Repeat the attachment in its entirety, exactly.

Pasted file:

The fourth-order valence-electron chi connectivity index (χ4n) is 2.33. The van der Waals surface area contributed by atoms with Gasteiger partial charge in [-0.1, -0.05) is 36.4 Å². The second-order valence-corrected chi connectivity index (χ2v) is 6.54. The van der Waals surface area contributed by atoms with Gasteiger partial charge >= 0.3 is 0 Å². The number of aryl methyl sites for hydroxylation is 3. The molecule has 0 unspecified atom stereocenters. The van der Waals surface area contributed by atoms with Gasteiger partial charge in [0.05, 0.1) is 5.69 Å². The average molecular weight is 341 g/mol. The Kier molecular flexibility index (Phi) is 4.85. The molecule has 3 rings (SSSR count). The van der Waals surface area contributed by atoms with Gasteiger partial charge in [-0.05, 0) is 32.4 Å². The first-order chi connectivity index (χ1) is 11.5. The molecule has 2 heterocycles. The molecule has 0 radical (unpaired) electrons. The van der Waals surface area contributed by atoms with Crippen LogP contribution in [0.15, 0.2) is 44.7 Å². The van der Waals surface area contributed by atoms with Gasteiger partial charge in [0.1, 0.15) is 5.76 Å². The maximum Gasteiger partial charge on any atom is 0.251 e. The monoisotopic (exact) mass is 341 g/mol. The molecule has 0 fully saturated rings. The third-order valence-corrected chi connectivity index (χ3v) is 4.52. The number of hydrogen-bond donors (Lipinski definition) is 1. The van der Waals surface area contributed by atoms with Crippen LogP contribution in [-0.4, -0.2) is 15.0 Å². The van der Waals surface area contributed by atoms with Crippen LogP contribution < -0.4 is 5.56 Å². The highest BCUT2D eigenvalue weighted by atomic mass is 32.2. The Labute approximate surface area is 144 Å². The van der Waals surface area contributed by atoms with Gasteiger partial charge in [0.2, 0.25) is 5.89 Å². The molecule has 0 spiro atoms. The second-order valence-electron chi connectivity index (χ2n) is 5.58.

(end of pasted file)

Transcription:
The fourth-order valence-electron chi connectivity index (χ4n) is 2.33. The van der Waals surface area contributed by atoms with Gasteiger partial charge in [-0.1, -0.05) is 36.4 Å². The second-order valence-corrected chi connectivity index (χ2v) is 6.54. The van der Waals surface area contributed by atoms with Gasteiger partial charge >= 0.3 is 0 Å². The number of aryl methyl sites for hydroxylation is 3. The molecule has 0 unspecified atom stereocenters. The van der Waals surface area contributed by atoms with Gasteiger partial charge in [0.05, 0.1) is 5.69 Å². The average molecular weight is 341 g/mol. The Kier molecular flexibility index (Phi) is 4.85. The molecule has 3 rings (SSSR count). The van der Waals surface area contributed by atoms with Gasteiger partial charge in [-0.05, 0) is 32.4 Å². The first-order chi connectivity index (χ1) is 11.5. The molecule has 2 heterocycles. The molecule has 0 radical (unpaired) electrons. The van der Waals surface area contributed by atoms with Crippen LogP contribution in [0.15, 0.2) is 44.7 Å². The van der Waals surface area contributed by atoms with Gasteiger partial charge in [0.1, 0.15) is 5.76 Å². The maximum Gasteiger partial charge on any atom is 0.251 e. The monoisotopic (exact) mass is 341 g/mol. The molecule has 0 fully saturated rings. The third-order valence-corrected chi connectivity index (χ3v) is 4.52. The number of hydrogen-bond donors (Lipinski definition) is 1. The van der Waals surface area contributed by atoms with Crippen LogP contribution in [-0.4, -0.2) is 15.0 Å². The van der Waals surface area contributed by atoms with Crippen LogP contribution < -0.4 is 5.56 Å². The highest BCUT2D eigenvalue weighted by atomic mass is 32.2. The Labute approximate surface area is 144 Å². The van der Waals surface area contributed by atoms with Gasteiger partial charge in [0.2, 0.25) is 5.89 Å². The molecule has 0 spiro atoms. The second-order valence-electron chi connectivity index (χ2n) is 5.58.